Philosophical Conversations Public Opinion Junk for code
parliament house.gif
Think Tanks
Oz Blogs
Economic Blogs
Foreign Policy Blogs
International Blogs
Media Blogs
South Australian Weblogs
Economic Resources
Environment Links
Political Resources
South Australian Links
"...public opinion deserves to be respected as well as despised" G.W.F. Hegel, 'Philosophy of Right'

a political moment « Previous | |Next »
July 29, 2012

The Australian Financial Review's Nielsen poll shows that the strong push from the NSW Right before this month’s state Labor conference to abandon automatic preferencing of the Greens is not shared by the broader ALP support base. This contrasts with Liberal-National Party voters’ views on the Greens, where 67 per cent say Labor is too close to the Greens and 67 per cent say the Greens should be put last in preferences.

So the NSW Right is out of touch with the ALP's Labor base, who say that the ALP's relationship with the Greens is about right or not close enough.

RoweDAFROlympics.jpg David Rowe

Why the disconnect? The NSW Right just love open cut coal mining. The more exports of coal the merrier, even if prime agricultural land is dug up in the Hunter Valley and tourism is damaged.

Just under 90 per cent of NSW's energy needs are currently met by locally mined coal, but that is just a fraction of what the state exports internationally. NSW exports just under three times as much coal as it supplies for domestic use and exports will double. No doubt you can holiday amongst a sea of open-cast mines.

Australia’s corridors of power are increasingly being mined to roll back environmental regulation to do with climate change and shifting to wards a more sustainable Australian economy. That shift is deemed to be left wing---The Greens are in favour of increased regulation to protect the environment---and this ideology must be opposed.

| Posted by Gary Sauer-Thompson at 6:41 PM | | Comments (8)


Gary I wish the differences were over evidence-based policy or even over ideology - at least then one could have some respect for the Labor careerists' point of view, even while disagreeing with it. But I'm afraid their motives are much more base and personal; they have been single-mindedly accumulating political power within their little domains for decades and simply cannot abide the thought of having to share it with anyone. I'm sure they would prefer to go into terminal opposition and decline rather than contemplate any kind of genuine power-sharing arrangement. At least they'll be in absolute control of whose music the band plays as the ship goes down, and that's all that matters to them.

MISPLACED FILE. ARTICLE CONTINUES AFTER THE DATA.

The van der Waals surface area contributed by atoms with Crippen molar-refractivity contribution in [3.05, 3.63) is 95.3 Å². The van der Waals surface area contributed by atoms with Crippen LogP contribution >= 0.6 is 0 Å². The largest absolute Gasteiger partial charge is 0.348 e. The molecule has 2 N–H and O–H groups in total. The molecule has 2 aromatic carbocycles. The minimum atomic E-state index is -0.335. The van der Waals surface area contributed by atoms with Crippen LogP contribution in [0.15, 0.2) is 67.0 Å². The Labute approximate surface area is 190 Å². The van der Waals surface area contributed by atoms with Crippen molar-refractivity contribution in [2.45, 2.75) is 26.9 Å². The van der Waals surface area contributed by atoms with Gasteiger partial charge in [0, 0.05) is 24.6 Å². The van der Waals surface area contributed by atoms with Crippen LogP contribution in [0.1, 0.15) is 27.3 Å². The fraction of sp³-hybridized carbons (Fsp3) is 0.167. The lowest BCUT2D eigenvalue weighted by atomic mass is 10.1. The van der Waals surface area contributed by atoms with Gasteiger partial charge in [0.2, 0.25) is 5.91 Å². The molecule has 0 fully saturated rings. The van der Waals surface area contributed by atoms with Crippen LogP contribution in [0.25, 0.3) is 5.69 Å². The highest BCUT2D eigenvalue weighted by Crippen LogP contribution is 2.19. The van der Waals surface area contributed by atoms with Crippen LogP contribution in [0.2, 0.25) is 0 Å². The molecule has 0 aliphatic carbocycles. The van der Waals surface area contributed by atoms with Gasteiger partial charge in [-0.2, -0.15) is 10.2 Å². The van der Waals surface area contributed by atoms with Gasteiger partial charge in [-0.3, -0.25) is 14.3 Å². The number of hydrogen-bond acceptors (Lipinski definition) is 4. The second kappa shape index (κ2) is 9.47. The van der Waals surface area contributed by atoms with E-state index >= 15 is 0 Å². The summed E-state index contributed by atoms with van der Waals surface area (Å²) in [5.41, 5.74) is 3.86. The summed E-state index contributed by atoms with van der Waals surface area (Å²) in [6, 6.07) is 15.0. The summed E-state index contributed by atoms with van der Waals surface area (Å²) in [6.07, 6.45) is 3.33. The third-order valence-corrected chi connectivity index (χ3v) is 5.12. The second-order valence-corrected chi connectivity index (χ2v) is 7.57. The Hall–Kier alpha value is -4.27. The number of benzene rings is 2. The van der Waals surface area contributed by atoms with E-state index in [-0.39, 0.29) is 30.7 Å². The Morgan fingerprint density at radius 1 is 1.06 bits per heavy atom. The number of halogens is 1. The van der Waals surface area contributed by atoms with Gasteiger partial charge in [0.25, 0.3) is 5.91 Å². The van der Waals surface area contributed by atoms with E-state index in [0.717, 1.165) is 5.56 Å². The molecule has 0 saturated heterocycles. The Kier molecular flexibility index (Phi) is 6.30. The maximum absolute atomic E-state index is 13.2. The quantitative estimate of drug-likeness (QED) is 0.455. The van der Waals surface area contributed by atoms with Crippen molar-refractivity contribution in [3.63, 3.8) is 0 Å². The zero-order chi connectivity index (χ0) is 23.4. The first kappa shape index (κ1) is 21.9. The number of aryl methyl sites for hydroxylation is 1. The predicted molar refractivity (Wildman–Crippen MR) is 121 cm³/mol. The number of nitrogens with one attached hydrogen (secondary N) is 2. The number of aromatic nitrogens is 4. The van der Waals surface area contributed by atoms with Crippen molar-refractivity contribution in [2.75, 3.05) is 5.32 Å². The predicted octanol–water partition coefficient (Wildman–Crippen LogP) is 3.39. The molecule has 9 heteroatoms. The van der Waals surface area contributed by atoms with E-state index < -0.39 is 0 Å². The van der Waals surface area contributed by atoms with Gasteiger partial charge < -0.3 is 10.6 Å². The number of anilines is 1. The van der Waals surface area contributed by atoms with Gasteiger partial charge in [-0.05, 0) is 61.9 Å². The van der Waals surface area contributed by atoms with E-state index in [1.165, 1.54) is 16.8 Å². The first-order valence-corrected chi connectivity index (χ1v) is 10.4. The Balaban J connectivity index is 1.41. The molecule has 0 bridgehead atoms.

I agree with you. It saddens me to admit it.

The conservative state government in Victoria strong support for the fossil fuel industry suffered a set back when the Gillard Government withdraw its $100 million grant from the proponents of a proposed new coal-fired power station, HRL.

The polluting HRL coal-fired power station now appears to be all but buried without government subsidy. Maybe the Baillieu Govt in Victoria can cough up the subsidy --after all they love coal.

"The polluting HRL coal-fired power station now appears to be all but buried without government subsidy. Maybe the Baillieu Govt in Victoria can cough up the subsidy --after all they love coal."

The next step is to close down Hazelwood, the least efficient and dirtiest power station in Australia. All the so called ‘clean coal’ projects have continuously failed to deliver.

Rolling back environmentalism should be easier if they can get their way with internet censorship, which is why I agree with Nan and Ken.
Nonetheless, progressives must outline a clearer picture of the future.
We saw tonight on the news the consequences of an ineffective power grid in India and the phasing out of inefficient units like Hazelwood must be shown to be necessary against the back drop of their superfluity in practical terms, to a modern power system heading into the future.

An example of the roll back of environmental legislation is the overturn” Wild Rivers by the Newman Government to allow resource companies to mine in the Cape York Peninsula region.

re environmental rollback--Abbott has insisted he will repeal the carbon tax, get rid of the $10 billion Clean Energy Finance Corporation and scrap Solar Flagships.

The NSW Right and the Liberal Party are on the same page in their hostility to renewables and their defence of the fossil fuel industry.